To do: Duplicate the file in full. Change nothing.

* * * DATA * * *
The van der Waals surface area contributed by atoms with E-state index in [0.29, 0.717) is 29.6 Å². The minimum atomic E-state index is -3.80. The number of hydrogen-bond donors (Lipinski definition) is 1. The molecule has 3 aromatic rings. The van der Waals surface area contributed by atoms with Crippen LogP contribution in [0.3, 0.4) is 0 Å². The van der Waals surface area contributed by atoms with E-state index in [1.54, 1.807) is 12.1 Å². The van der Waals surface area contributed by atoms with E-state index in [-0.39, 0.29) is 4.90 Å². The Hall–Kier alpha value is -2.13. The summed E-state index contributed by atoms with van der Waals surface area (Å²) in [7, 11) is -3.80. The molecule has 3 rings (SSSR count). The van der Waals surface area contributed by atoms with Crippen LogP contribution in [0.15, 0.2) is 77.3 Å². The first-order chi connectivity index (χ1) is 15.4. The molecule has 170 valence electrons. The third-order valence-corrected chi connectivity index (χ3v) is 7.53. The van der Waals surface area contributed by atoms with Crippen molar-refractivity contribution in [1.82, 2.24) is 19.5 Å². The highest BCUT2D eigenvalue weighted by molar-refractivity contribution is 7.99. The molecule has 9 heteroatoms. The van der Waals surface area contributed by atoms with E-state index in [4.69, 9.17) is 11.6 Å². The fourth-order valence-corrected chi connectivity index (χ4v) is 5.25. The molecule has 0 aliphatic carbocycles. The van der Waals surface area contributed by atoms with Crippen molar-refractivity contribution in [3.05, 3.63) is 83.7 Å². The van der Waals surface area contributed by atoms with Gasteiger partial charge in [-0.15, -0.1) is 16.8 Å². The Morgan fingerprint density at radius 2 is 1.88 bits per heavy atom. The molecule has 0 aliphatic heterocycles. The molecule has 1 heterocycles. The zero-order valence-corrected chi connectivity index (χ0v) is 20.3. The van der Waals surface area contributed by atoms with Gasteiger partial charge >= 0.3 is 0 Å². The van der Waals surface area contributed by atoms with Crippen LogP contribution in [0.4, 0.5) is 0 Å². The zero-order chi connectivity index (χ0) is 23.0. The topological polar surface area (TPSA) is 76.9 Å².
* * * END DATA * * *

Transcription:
The van der Waals surface area contributed by atoms with E-state index in [0.29, 0.717) is 29.6 Å². The minimum atomic E-state index is -3.80. The number of hydrogen-bond donors (Lipinski definition) is 1. The molecule has 3 aromatic rings. The van der Waals surface area contributed by atoms with Crippen LogP contribution in [0.3, 0.4) is 0 Å². The van der Waals surface area contributed by atoms with E-state index in [1.54, 1.807) is 12.1 Å². The van der Waals surface area contributed by atoms with E-state index in [-0.39, 0.29) is 4.90 Å². The Hall–Kier alpha value is -2.13. The summed E-state index contributed by atoms with van der Waals surface area (Å²) in [7, 11) is -3.80. The molecule has 3 rings (SSSR count). The van der Waals surface area contributed by atoms with Crippen LogP contribution in [0.15, 0.2) is 77.3 Å². The first-order chi connectivity index (χ1) is 15.4. The molecule has 170 valence electrons. The third-order valence-corrected chi connectivity index (χ3v) is 7.53. The van der Waals surface area contributed by atoms with Crippen molar-refractivity contribution in [1.82, 2.24) is 19.5 Å². The highest BCUT2D eigenvalue weighted by molar-refractivity contribution is 7.99. The molecule has 9 heteroatoms. The van der Waals surface area contributed by atoms with E-state index in [4.69, 9.17) is 11.6 Å². The fourth-order valence-corrected chi connectivity index (χ4v) is 5.25. The molecule has 0 aliphatic carbocycles. The van der Waals surface area contributed by atoms with Crippen molar-refractivity contribution in [3.05, 3.63) is 83.7 Å². The van der Waals surface area contributed by atoms with Gasteiger partial charge in [-0.15, -0.1) is 16.8 Å². The Morgan fingerprint density at radius 2 is 1.88 bits per heavy atom. The molecule has 0 aliphatic heterocycles. The molecule has 1 heterocycles. The zero-order valence-corrected chi connectivity index (χ0v) is 20.3. The van der Waals surface area contributed by atoms with Gasteiger partial charge >= 0.3 is 0 Å². The van der Waals surface area contributed by atoms with Crippen LogP contribution in [0.4, 0.5) is 0 Å². The zero-order chi connectivity index (χ0) is 23.0. The topological polar surface area (TPSA) is 76.9 Å².